Today I was notified that this blog has reached 100 followers! I am very grateful to all of you, all over the world.
This blog started as way to link family to our travels. It is now more of a garden blog. As a huge thank you to all of you, I send you this red rhododendron – prolific and special – may your own writings and blogging be abundant and extraordinary!
More often than not, an opportunity to be in the garden offers a time for reflection. I reflect on recent changes, our return from Prague and family. I used to say that all problems are solved in the garden. For me, this is still true, especially when experiencing loss. It is during these times of complicated thoughts, that the garden offers solace and peace. Over the twelve years on the Mount, one companion has helped me dig, watched me weed, walked the paths with me and called out when it was time to go in. So when his time came a week today, it was very sad. Sarge, our fourteen year old cat, was a quirky character and a very personable cat. He was brave and fearless in his territorial duties – even venturing down a wombat hole.
He now rests in the garden he loved.
I guess that’s part of life. Nature overcomes all. For now, I continue to think of how fortunate it is to have a garden like this and animals to give it joy.
While I repot and re-plan, I reflect on the myriad of relationships we share with others and with Nature itself. Let us use our gardens to reflect on that which is lacking in our world today – peace. I wish you this in your garden today.
After months of sunless days, today we captured the sun.
These tiny seasonal delights appeared and were caught – tangible sunshine.
Though the light fades and returns, the start of Spring is near.
White cat captures the moment.
And these cold-flowering rhododendrons are awash with crimson flowers and afternoon sun.
The mountain light subdues another remarkable day. We are captured by its
beauty and tranquility.
Capture each day – for it is wondrous. Enjoy your own special season – have a good weekend.
I’m not sure why this blog has been silent for six weeks, but I do know that in the blogging world, that’s too long. Maybe it’s been the short winter days, some busy weekends or maybe I’ve been chicken or just plain lazy but I’m back to chronicle our garden’s ever changing moods, here on the Mount. I’ll begin by reintroducing you to our chickens – our particular Plymouth Rocks – Long John Silver, his four girls and their Isa Brown and Australorp friends.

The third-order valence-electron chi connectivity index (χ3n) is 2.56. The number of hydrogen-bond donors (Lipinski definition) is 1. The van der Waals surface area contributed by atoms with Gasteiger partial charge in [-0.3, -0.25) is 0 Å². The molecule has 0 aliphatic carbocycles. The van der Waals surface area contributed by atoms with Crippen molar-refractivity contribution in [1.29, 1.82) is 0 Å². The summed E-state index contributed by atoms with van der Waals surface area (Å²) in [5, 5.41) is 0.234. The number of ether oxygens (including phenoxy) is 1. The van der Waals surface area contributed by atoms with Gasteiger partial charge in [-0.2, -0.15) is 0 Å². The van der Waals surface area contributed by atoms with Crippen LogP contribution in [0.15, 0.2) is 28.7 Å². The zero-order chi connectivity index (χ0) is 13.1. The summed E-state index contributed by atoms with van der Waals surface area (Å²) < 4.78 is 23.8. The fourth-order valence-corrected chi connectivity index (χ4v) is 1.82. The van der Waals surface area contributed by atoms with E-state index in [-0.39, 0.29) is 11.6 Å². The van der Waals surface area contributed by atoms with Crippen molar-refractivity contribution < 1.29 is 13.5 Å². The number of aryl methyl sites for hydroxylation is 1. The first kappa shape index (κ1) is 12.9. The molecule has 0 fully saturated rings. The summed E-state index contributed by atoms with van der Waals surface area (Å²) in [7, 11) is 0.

At this time of year, our friends, the chickens, can scratch around their favourite camellias and hide amongst the hellebores.
There’s more to come as we are invited to step into each garden “room” to experience the colours of Spring.
I won’t be chicken and you’ll see me out in the garden more often.
Our friend Mr kangaroo is a surprising sight in our front garden amidst the golden foliage.
Such a contradictory image – a giant kangaroo nestled under a deciduous, European, weeping apricot tree – staring right at us!
You may recall in my recent post entitled Spring or Autumn, I had purchased a plant which I thought was an orchid at a local garage sale. Having scoured the gardening books, I could not identify it. However, with the help of some of plant loving friends, we have a definitive name. It is Haemanthus albiflos – or as the name suggests, blood lily, the albiflos denotes the colour – in this case white. A few friends of mine went to that trouble to taking the photos to the Secretary of the Royal Horticultural Society of Victoria who declared it, the white variety, was quite rare and generally expensive! It would develop a yellow centre and produce red berries – apparently it drew quite a crowd! Here are the latest photos as it sits on our back deck.
The horticultural notes also told us it was of South African origin and needed well drained soil and kept well watered in summer, allowing a rest period. That explains why it flowered when I left it under a large tree and forgot about it! Will survive to a minimum of 10-15 degrees. Considering we get down to zero Celsius here on the Mount, I will have to keep it sheltered.
Compared to this early photo, it is blooming quite well as our begin temperatures begin to drop. Quite an unusual specimen.